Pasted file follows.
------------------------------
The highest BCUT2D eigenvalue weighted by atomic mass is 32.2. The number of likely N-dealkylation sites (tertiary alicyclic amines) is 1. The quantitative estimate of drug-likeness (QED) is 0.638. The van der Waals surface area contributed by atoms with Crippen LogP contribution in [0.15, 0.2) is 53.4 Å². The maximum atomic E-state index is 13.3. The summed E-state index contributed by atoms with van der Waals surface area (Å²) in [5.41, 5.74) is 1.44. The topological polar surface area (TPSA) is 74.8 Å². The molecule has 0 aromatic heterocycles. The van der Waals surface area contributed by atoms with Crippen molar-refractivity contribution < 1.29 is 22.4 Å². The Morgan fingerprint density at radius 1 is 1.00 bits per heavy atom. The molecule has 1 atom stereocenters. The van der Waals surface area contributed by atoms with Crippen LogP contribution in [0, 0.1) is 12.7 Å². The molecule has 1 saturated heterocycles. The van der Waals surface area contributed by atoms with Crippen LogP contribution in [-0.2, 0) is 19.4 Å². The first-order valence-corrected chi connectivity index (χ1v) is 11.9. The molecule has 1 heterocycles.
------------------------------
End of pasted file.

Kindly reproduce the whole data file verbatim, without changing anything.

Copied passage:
The highest BCUT2D eigenvalue weighted by atomic mass is 32.2. The number of likely N-dealkylation sites (tertiary alicyclic amines) is 1. The quantitative estimate of drug-likeness (QED) is 0.638. The van der Waals surface area contributed by atoms with Crippen LogP contribution in [0.15, 0.2) is 53.4 Å². The maximum atomic E-state index is 13.3. The summed E-state index contributed by atoms with van der Waals surface area (Å²) in [5.41, 5.74) is 1.44. The topological polar surface area (TPSA) is 74.8 Å². The molecule has 0 aromatic heterocycles. The van der Waals surface area contributed by atoms with Crippen molar-refractivity contribution < 1.29 is 22.4 Å². The Morgan fingerprint density at radius 1 is 1.00 bits per heavy atom. The molecule has 1 atom stereocenters. The van der Waals surface area contributed by atoms with Crippen LogP contribution in [0, 0.1) is 12.7 Å². The molecule has 1 saturated heterocycles. The van der Waals surface area contributed by atoms with Crippen LogP contribution in [-0.2, 0) is 19.4 Å². The first-order valence-corrected chi connectivity index (χ1v) is 11.9. The molecule has 1 heterocycles.